We Asked a NASA Scientist: What Are the Trojan Asteroids? [Video]

NASA’s Lucy Mission First Reconnaissance of Trojan Asteroids

NASA’s Lucy mission, which launched on October 16, 2021, for the first reconnaissance of the Trojans, a population of primitive asteroids orbiting in tandem with Jupiter. In this artist’s concept (not to scale), the Lucy spacecraft is flying by Eurybates, one of the six diverse and scientifically important Trojans to be studied.
Credit: Southwest Research Institute

What are the Trojan asteroids? These mysterious space rocks have been gravitationally trapped in Jupiter’s orbit around the Sun for billions of years and hold clues to the formation of our solar system. NASA’s Lucy mission will be the first spacecraft to study these ancient relics up close. Lucy scientist Audrey Martin at Northern Arizona University has the details.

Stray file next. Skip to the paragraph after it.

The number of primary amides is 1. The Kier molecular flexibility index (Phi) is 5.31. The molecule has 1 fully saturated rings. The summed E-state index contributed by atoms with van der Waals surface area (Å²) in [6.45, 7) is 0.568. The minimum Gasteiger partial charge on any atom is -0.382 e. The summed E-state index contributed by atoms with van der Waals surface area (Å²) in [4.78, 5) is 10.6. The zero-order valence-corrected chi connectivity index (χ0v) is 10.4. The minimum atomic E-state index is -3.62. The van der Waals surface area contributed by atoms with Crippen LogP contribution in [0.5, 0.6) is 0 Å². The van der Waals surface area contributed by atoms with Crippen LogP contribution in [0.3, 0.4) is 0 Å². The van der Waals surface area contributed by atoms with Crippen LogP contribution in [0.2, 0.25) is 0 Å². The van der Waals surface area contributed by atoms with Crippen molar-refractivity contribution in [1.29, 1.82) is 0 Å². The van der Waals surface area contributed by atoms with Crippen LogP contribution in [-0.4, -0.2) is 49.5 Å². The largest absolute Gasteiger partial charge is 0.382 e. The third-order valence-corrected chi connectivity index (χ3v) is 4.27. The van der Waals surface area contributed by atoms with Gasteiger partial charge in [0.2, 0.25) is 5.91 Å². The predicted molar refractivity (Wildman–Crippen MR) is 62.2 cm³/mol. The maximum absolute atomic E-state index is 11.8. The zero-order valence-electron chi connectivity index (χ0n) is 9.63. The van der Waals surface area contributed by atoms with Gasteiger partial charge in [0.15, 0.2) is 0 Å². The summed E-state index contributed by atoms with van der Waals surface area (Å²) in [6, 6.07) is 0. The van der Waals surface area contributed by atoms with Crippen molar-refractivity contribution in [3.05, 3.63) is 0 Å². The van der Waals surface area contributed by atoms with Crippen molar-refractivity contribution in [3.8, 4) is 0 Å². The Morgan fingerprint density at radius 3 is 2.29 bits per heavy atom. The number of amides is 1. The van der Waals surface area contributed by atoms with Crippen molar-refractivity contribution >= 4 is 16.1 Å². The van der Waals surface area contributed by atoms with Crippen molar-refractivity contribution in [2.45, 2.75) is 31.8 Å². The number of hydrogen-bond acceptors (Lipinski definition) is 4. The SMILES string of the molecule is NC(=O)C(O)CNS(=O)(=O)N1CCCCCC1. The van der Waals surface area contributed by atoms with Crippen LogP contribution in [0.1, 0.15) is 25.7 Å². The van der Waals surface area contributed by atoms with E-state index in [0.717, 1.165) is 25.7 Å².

What are the Trojan asteroids? Let’s begin by going back over four billion years when the newly formed solar system consisted of trillions of tiny little rocky and icy objects. Many of these objects came together to form the planets. The majority of the others were scattered into the distant reaches of our solar system and beyond, but not all of them.

Some of these leftover space rocks are pristine asteroids that now orbit with Jupiter in two huge swarms leading and trailing the planet. They’re known as the Trojan asteroids. They’re really mysterious and we think that they come from the outer solar system. They’re also special in terms of understanding the evolution of the solar system because they’ve remained gravitationally stable for over billions of years. Astronomers have only been able to study these distant and enigmatic small bodies from Earth, but all of that is about to change.

NASA’s Lucy mission recently launched on a 12-year journey to visit these primitive asteroids. This will be the first time that we are able to see these objects up close!

So, what are the Trojan asteroids? They’re asteroids that orbit with Jupiter around the Sun that ultimately hold the clues to the formation of our solar system.

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